By SEAN GLEESON | FRONTIER
YANGON — Myanmar’s new government needs to take bold action to dismantle a number of repressive laws during the next session of parliament, a new report from Human Rights Watch urged on Wednesday.
Despite a wide-ranging executive pardon that saw the release of scores of political prisoners in April and some preliminary legislative changes, the New York-based rights group said that a number of laws that remained on the books left the possibility of future prosecutions against activists and reporters.
“The new government, led by the National League for Democracy, has moved quickly to release many of those imprisoned for peaceful expression or protest and to drop charges against others,” said HRW director Brad Adams. “But it’s crucial that the legal infrastructure of repression be dismantled so that there is no chance Burma will ever hold political prisoners again.”
HRW singled out the use of the Peaceful Assembly and Peaceful Processions Act, which has been used to prosecute and imprison hundreds of demonstrators since it was first enacted in 2012. Arrests under the Peaceful Assembly Act have continued into the new government’s term, while rights groups have criticised proposed revisions to the law for retaining criminal punishments in some circumstances.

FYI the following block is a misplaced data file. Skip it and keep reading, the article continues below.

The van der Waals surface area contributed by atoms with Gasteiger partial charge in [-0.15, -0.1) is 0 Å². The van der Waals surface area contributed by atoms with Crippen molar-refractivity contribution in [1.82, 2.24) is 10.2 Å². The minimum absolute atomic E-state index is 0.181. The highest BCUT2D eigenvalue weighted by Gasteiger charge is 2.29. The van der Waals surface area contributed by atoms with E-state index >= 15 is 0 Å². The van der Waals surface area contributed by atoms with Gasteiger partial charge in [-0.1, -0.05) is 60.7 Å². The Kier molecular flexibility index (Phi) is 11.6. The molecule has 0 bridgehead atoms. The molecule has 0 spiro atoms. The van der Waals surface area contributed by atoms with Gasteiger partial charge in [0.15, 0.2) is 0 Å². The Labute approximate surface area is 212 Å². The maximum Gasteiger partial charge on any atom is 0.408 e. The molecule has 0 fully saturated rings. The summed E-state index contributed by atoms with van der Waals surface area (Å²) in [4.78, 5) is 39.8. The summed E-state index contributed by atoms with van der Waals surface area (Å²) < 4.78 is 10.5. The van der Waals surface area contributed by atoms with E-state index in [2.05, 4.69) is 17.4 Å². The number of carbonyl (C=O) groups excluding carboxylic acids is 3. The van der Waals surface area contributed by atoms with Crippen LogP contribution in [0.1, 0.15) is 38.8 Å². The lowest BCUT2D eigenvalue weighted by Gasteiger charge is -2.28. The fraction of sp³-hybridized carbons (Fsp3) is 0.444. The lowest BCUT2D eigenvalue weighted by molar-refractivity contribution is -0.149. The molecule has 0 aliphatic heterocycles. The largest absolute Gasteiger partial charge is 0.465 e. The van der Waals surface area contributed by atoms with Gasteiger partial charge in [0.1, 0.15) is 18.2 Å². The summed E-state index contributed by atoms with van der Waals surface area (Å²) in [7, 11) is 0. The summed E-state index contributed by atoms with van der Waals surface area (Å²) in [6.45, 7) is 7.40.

The revised law, currently before the Pyithu Hluttaw, would end requirements for demonstrators to seek advance permission from township police stations and cumulative punishments for unlawful protests across multiple jurisdictions.
HRW legal advisor Linda Lakhdhir told a press conference on Wednesday that a number of the bill’s provisions fell short of international legal standards by retaining broad restrictions on freedom of speech and creating the possibility of legal action against protest leaders for minor infractions of the law.
The report also called for an end to a number of criminal defamation laws, citing the previous government’s willingness to prosecute journalists reporting on government activities and the jailing of several people last year for social media posts critical of the government and the military.
The Union Parliament is currently in the middle of a month-long recess and will reconvene in mid-July.